Stress is part of everyday life. Everybody is exposed to stressful experiences and the body's stress response is adaptive and helps to deal successfully with stressful situations. So why is stress also a major risk factor for psychiatric and metabolic disorders? And why are some people resilient to stress, while others are vulnerable and become sick? These are the questions the Schmidt Lab is aiming to unravel.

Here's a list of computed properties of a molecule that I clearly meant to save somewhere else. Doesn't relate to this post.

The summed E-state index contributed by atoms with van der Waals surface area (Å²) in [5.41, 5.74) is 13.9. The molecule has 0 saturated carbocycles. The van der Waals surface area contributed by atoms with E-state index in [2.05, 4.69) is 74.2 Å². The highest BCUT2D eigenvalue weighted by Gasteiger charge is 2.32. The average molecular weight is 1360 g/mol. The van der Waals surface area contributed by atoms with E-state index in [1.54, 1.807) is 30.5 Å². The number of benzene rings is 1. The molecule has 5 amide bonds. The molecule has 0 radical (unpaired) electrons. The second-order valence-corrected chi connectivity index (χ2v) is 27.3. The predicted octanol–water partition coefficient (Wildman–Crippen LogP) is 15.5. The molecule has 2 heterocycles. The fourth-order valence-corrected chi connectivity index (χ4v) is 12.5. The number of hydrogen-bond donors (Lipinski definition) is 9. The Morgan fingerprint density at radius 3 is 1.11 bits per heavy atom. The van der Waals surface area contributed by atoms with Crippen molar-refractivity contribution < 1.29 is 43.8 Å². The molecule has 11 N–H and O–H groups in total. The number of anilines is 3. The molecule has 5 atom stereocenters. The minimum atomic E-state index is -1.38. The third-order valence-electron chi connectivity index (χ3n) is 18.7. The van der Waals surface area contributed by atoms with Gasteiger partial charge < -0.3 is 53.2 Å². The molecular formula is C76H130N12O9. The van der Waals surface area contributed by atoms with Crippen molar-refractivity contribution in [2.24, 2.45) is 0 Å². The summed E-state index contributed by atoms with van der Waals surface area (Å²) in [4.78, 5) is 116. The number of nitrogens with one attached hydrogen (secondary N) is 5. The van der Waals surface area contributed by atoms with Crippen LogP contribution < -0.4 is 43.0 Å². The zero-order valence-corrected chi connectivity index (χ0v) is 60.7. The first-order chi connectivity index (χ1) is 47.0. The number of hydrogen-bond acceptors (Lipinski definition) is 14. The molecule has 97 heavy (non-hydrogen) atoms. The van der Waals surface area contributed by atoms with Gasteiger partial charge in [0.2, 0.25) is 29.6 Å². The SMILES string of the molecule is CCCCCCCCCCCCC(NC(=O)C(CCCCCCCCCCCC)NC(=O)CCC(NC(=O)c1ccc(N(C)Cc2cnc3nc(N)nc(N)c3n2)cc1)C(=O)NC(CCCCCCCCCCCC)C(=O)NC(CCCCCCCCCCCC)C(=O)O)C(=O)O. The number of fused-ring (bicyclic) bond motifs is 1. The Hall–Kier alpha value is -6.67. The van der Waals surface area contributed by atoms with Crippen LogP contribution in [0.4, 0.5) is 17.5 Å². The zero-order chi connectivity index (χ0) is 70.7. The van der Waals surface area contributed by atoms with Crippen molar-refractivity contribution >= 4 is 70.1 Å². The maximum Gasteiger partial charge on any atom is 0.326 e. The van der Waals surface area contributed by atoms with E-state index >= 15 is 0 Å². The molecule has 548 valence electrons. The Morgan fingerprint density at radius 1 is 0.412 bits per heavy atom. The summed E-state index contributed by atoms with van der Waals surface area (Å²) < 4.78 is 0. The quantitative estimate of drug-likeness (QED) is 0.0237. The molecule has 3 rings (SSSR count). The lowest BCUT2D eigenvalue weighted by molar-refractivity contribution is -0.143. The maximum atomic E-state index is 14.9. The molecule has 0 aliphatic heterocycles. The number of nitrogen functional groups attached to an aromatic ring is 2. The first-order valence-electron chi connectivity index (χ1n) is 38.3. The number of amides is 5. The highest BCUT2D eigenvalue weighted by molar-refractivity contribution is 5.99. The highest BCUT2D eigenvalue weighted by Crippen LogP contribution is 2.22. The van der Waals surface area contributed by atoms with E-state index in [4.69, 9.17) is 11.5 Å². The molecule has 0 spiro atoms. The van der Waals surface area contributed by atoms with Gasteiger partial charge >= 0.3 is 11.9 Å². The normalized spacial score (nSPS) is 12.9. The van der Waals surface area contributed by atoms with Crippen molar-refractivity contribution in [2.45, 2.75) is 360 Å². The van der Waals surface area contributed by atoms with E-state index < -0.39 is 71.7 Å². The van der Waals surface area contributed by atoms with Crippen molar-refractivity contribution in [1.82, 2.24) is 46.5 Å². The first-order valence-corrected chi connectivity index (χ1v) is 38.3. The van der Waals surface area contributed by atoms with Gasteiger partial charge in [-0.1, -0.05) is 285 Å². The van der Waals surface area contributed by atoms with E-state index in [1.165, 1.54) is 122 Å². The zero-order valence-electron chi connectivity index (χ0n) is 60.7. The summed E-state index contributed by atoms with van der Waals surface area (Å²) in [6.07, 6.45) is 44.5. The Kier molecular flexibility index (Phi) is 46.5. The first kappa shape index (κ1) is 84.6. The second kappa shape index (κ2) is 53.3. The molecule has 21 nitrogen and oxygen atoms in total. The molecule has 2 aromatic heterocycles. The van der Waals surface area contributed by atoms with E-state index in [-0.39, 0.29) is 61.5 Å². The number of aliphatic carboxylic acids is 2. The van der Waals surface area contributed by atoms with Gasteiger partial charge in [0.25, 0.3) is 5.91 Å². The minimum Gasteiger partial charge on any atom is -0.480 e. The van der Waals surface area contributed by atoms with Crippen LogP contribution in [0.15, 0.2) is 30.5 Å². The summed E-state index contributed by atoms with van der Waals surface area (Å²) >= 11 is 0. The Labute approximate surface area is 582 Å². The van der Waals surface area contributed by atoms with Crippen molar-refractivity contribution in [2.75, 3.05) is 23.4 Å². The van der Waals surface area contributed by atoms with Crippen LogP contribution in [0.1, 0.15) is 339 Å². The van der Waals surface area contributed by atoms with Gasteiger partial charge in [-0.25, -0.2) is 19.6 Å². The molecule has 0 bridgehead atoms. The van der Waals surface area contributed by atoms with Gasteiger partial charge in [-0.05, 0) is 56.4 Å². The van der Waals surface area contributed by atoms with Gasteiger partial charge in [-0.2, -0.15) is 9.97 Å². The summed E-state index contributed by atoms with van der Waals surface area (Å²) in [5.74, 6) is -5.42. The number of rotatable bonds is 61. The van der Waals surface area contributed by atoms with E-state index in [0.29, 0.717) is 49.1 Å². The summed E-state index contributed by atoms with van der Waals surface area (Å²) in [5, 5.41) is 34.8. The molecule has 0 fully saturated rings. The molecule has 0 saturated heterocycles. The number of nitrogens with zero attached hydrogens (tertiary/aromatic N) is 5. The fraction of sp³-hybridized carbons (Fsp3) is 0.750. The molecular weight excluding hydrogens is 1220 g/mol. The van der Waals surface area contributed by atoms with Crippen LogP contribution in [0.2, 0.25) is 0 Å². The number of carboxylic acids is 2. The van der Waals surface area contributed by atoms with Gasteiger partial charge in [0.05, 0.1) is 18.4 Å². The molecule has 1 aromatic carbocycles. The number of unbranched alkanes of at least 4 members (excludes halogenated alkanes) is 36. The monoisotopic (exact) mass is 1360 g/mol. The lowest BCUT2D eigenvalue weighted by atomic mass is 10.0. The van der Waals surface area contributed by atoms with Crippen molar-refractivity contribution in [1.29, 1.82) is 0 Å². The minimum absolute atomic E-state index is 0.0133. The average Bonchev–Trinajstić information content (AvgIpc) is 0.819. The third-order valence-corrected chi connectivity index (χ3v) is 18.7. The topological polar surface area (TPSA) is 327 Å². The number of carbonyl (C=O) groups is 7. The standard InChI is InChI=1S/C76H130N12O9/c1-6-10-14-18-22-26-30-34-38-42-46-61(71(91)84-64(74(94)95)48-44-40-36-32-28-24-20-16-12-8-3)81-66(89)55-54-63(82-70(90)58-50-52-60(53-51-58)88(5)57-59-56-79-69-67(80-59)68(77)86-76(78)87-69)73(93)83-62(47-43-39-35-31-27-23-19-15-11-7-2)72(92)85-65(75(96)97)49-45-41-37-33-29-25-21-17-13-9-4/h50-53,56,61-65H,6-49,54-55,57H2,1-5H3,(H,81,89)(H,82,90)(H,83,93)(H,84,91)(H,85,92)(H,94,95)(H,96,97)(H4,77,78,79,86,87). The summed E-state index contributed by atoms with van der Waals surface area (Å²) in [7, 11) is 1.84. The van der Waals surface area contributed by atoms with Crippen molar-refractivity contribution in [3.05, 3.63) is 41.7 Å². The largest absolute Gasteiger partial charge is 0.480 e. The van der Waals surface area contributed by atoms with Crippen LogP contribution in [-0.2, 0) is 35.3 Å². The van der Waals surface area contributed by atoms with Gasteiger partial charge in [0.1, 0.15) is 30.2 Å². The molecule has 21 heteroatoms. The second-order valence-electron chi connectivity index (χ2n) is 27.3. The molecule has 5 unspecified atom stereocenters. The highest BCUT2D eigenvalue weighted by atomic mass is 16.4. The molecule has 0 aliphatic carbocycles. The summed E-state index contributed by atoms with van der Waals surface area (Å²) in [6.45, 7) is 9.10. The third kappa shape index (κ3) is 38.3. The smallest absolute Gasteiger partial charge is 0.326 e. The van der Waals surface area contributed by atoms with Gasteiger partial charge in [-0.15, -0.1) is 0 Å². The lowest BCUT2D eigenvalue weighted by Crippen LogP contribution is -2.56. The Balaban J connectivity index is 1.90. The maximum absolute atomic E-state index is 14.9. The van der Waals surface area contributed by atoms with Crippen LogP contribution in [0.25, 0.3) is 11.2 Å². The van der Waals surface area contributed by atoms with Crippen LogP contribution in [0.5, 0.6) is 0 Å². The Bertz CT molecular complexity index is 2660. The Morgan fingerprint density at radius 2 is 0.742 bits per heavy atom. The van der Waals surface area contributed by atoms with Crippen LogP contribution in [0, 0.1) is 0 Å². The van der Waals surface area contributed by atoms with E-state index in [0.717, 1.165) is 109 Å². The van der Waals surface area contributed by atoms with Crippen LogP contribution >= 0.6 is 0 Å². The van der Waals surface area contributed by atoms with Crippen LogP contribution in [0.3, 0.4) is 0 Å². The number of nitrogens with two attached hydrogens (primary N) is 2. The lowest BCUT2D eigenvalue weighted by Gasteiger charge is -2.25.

Adverse experiences are an inevitable part of life and shape the physiology and behavioral responses of an individual. Stress exposure at various developmental time windows can improve resilience to stressful life events by preparing the individual for future challenges. However, chronic, uncontrollable or unpredictable stress exposure, as for example experienced by many during the worldwide Covid19 pandemic, can also increase disease vulnerability, significantly contributing to disease risk. While it is clear that the difference between stress vulnerability and resilience is grounded in the specific genetic and epigenetic background in concert with previous life experiences, the underlying mechanisms are still largely unknown. Consequently, it is not yet possible to predict with reasonable certainty whether an individual will respond to a future challenging situation with an adaptive or maladaptive stress response. The Schmidt Lab investigates the interplay of early experiences during different stages of development with genetic predisposition in shaping stress resilience. Our main focus lies on stress-related psychiatric disorders, like mood or anxiety disorders, stress-induced metabolic dysregulations leading to obesity and type-2 diabetes, as well as the interplay of psychiatric and metabolic disorders. In addition to gaining mechanistic insight into disease-relevant processes related to stress vulnerability, we also strive to carry out highly translational research. For this purpose, an important aspect of our work is the utilization of environmental, behavioral, dietary or pharmacological interventions, which can also be applied in humans.